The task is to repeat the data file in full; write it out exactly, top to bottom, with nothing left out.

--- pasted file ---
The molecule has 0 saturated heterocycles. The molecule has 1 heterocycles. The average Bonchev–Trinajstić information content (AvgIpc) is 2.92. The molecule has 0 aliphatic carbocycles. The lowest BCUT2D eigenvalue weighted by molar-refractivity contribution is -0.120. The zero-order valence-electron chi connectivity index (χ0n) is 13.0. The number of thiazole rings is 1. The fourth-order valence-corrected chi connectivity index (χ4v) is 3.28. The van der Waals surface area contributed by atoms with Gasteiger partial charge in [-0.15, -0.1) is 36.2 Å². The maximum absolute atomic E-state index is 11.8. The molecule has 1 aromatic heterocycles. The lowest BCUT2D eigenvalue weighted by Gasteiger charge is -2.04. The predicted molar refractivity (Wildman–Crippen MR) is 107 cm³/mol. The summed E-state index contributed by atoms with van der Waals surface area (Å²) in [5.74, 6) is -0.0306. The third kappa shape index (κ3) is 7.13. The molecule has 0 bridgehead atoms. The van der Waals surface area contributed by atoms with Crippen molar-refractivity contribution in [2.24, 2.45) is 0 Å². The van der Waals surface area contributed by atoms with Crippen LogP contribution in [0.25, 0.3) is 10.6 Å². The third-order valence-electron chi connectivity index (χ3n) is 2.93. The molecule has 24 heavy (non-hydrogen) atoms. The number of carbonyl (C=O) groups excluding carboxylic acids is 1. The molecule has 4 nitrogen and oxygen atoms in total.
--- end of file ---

The molecule has 0 saturated heterocycles. The molecule has 1 heterocycles. The average Bonchev–Trinajstić information content (AvgIpc) is 2.92. The molecule has 0 aliphatic carbocycles. The lowest BCUT2D eigenvalue weighted by molar-refractivity contribution is -0.120. The zero-order valence-electron chi connectivity index (χ0n) is 13.0. The number of thiazole rings is 1. The fourth-order valence-corrected chi connectivity index (χ4v) is 3.28. The van der Waals surface area contributed by atoms with Gasteiger partial charge in [-0.15, -0.1) is 36.2 Å². The maximum absolute atomic E-state index is 11.8. The molecule has 1 aromatic heterocycles. The lowest BCUT2D eigenvalue weighted by Gasteiger charge is -2.04. The predicted molar refractivity (Wildman–Crippen MR) is 107 cm³/mol. The summed E-state index contributed by atoms with van der Waals surface area (Å²) in [5.74, 6) is -0.0306. The third kappa shape index (κ3) is 7.13. The molecule has 0 bridgehead atoms. The van der Waals surface area contributed by atoms with Crippen molar-refractivity contribution in [2.24, 2.45) is 0 Å². The van der Waals surface area contributed by atoms with Crippen LogP contribution in [0.25, 0.3) is 10.6 Å². The third-order valence-electron chi connectivity index (χ3n) is 2.93. The molecule has 24 heavy (non-hydrogen) atoms. The number of carbonyl (C=O) groups excluding carboxylic acids is 1. The molecule has 4 nitrogen and oxygen atoms in total.